The exciting thing about Ameba TV is that it gives you access to children’s shows created by studios large and small all over the world, and all commercial-free. Meanwhile, those producers gain access to an audience and to revenue. And that can only be good in this time of consolidation, which has put control of children’s television into the hands of a very small group of large corporations.
As a result of consolidation, what shows get produced today on broadcast television? Primarily those with a merchandising tie-in, because the corporations that control broadcast television need to deliver profits to their shareholders. Even quality shows like Sesame Street have merchandising tie-ins. If you’re concerned about censorship, this is where censorhip is truly happening today.
The goal of the Ameba team is to provide parents with the largest library of children’s programming. It provides an alternative to what’s available on TV and on video.It’s similar to playing videos with no commercials, but you get lots of new shows, as on television. Ameba sent me their box to check out, and then I had a chat with the company’s CEO, Tony Havelka. He said it’s “amazing” what else is out there but isn’t being seen. For example, he points out that there are 175,000 Portuguese speaking people in the United States, who would be interested in Portuguese language children’s shows, but with no centralized market, a specialized channel doesn’t work on TV. Ameba has Portuguese language videos that can reach those people anywhere via the internet. Ameba pays the show’s rights holder each time someone rents a show, but doesn’t require the rights holder to sign any exclusivity contract, Mr. Havelka said.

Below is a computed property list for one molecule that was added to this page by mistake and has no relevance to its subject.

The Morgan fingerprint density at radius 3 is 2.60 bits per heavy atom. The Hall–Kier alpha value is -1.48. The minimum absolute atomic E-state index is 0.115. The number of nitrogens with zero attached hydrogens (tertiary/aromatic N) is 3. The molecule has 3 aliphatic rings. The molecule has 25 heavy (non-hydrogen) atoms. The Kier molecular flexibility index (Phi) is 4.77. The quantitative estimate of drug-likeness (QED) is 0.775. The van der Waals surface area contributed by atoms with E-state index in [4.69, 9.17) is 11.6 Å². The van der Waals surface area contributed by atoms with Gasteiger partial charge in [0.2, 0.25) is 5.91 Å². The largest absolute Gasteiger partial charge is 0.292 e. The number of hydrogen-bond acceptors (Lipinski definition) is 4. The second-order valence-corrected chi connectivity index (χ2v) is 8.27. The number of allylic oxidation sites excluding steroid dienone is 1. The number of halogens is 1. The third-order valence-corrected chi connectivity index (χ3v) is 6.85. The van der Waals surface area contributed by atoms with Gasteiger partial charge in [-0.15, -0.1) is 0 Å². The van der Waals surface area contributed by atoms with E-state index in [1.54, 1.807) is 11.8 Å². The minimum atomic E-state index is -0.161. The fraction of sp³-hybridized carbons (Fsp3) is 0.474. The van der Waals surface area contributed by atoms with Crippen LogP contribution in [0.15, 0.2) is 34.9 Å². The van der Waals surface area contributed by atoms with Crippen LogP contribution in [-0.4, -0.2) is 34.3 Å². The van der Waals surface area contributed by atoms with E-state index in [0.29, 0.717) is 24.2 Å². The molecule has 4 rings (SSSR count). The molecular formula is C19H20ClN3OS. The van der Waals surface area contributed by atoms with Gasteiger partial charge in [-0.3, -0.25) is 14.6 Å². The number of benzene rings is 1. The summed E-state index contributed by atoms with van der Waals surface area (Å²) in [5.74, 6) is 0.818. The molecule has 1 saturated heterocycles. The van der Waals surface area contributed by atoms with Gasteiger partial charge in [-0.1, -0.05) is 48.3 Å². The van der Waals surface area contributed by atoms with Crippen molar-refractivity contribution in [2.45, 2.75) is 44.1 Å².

The target audience for most of Ameba’s programs is children three to eight years old. There are some shows that may appeal to older kids. (My 11-year-old son enjoyed Einstenabot, which teaches multiplication facts to a beat.) Mr. Havelka notes that older children will want to watch more mainstream media and parental involvement starts to fade away at that point, and I agree. But he does intend to continue to expand the library to include material for older children.
How it works: You get the box in the mail. You go to your account online and select the videos you want to rent and then connect the box to your internet connection and the shows download. You can set up a separate profile for each child and put videos into each profile. Then you connect the box to your television. A very simple remote controller allows the child to select a show. First there is a preview, and then the child, or you, can decide whether to play the show. You don’t get charged until you actually watch the show, and then it’s a monthly rental fee, which ranges, from what I’ve seen, from about 10 cents to about a dollar.
Now here is where it does get to be some work for you, parents. Ameba isn’t pre-screening any of these shows – just adding them to the library to allow you the greatest possible choice. And the quality does vary. It will take some time before you find shows that are appropriate for your children. I downloaded some shows for my little 3- and 5-year-old nephews to watch while they were visiting me a few weeks ago, and one of the shows that we watched together used the word “idiot.” I explained to them that we don’t use that word, but alas, it did get repeated later. (“What did I tell you, D? You don’t say that to your brother.”)
It would be helpful if Ameba had a more advanced search process, as well as parent reviews. The selection process on line is tedious – you scroll through pages and pages of titles, then select one for more information. I would like to see Netflix-style search and review functionality. Mr. Havelka said that the company is working to get the programming done to allow better searching, as well as more communication among users. Even so, this is a wonderful opportunity to have access to all sorts of children’s programming and to support creative children’s media producers.